The culmination of the  East Lakes Group five mile challenge took place on 23rd August 2018, when the Worshipful Master of Derwentwater Lodge No. 6375 in Cumbria, Arthur Turner, had the great pleasure in presenting a cheque for £749 to Cumbria’s Children’s Hospice Jigsaw

The charity was selected by Derwentwater Lodge to receive the proceeds of the event. Members of the lodge 'walking' team were in attendance, as was the Group Chairman, Glyn Titterington.

The original idea for the walk was put together by Joseph Jackson, as a way of creating more interaction between the members of the East Lakes Group of Lodges in the Province of Cumberland & Westmorland and to include their families and friends.

After the idea was discussed with the Chairman, Vice Chairman and Secretary of the Group, it was decided to go ahead and create the event, with the first walk to be held in the rural town of Penrith. It was then decided that the lodge with the most members attending would win the chance to present the money raised, to the local charity of their choice.

Each year the event will be held in one of the East Lakes Groups towns, which include Penrith, Brampton, Kirkby Stephen, Appleby and Keswick. The walk has proved an innovative way for members from different lodges to work together in mutual support, to achieve something special and for Freemasonry to be seen working in their communities. Yet it is an important aspect of this event that the walk is not too challenging and should be inclusive of all mobility and fitness levels.

The inaugural walk was held on 24th June 2018, which started and finished at Penrith Masonic Hall and took in a five mile route through the town, taking in the views of the Lake District hills. The event was well supported by East Lakes members and their families. It was led by Glyn Titterington, and supported by the Assistant Provincial Grand Master Ian Darcy and his wife Heather.

Next year’s walk is being held in the market town of Keswick, taking in the vistas of Derwentwater.

The Spanish hero: How a mason of Spanish descent discovered his father's extraordinary masonic roots is revealed by Tom Forsyth

When retired Keswick hotelier Teodoro Lopez, a Spaniard by birth, applied to become a Mason in Derwentwater Lodge No. 6375 in the Province of Cumberland and Westmorland, he was anxious to follow in the footsteps of his late father, Teodoro Lopez Serrano, who had been a Freemason in Spain. 

He knew nothing about his father’s Masonic career, but was anxious for the Lodge to help him trace any background that would help enlighten him, given that Spanish Freemasonry was banned during the dictatorship of General Franco. 

The story that was to unfold was remarkable and terrifying, as it transpired that Teo’s father was no ordinary Mason. Indeed, following research in England and Spain, it was revealed that his father had been none other than the Grand Secretary of the Grand Orient of Spain.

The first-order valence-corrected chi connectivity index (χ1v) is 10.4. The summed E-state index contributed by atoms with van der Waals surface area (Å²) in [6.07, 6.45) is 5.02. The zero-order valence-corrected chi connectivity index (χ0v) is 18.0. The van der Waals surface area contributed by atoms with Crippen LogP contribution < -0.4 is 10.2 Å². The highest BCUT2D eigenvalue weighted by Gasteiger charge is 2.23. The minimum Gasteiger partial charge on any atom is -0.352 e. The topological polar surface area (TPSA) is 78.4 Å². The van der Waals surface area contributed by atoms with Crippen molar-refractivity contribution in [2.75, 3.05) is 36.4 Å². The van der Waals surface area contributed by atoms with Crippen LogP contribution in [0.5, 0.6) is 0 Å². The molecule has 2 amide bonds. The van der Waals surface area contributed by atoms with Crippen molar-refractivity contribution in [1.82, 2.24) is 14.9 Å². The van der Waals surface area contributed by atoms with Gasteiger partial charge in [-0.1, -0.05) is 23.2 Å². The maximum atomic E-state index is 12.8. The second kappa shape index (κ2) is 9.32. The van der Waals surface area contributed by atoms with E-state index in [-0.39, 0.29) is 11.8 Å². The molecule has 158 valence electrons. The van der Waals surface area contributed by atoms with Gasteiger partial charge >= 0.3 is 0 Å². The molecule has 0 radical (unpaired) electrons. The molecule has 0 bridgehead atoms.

Moreover, his father had been sentenced to 18 years imprisonment for his Masonic beliefs, and served seven years of this sentence, being released in 1948. During this difficult time the needs of the family had been assisted by persons unknown to Teo. 

His father, undaunted by his years in prison for his Masonic beliefs, had been proactive in the reintroduction of Freemasonry into Spain, joining the reincarnated Lodge la Matritense No. 7 of the Provincial Grand Lodge of Castille, which meets in Madrid. 

This Lodge itself has a most distinguished history, having been consecrated as Lodge No. 1 in Spain in 1728, but following turbulent times in Spanish Freemasonry, has twice been reorganised. As the current Grand Lodge of Spain is recognised as regular by the United Grand Lodge of England, it seemed appropriate that Teo and other members of Derwentwater Lodge should visit his father’s old Lodge in Madrid. 

Contact was made with Manuel Calvo, then Master of Lodge la Matritense No. 7, and 14 brethren and three wives flew out to Spain for a meeting last September. A lecture was given at the meeting for the benefit of the visitors, who also included a Mason from Cuba and one from Chile. 

At the meeting Teo presented the new Master, Primitivo Mendoza, with a wall clock manufactured from Lakeland slate and suitably inscribed with Masonic symbolism and a presentation plaque, a fitting and lasting tribute to his father. The Master broke with tradition and embraced Teo in open Lodge and presented him with his father’s application form to Lodgela Matritense No. 7 and a Lodge tie. 

The toast to Absent Brethren included Lionel Nutley of Derwentwater Lodge who, at 100 years of age, thought the trip would be too much for him. Then the visiting Masons rounded off the evening with a rendition of the Absent Brethren song. For the two Lodges, regular communication now takes place, and Derwentwater Lodge has added Spain to its list of overseas countries it has visited for Masonic gatherings such as Canada, the United States, Thailand and Australia, underlining Masonry worldwide. 

The trip was a great success, due largely to the arrangements made the Master and the Immediate Past Master, Manuel Calvo, and one Brother has discovered the courage and tenacity of his father. 

Tom Forsyth is secretary of Derwentwater Lodge No. 6375

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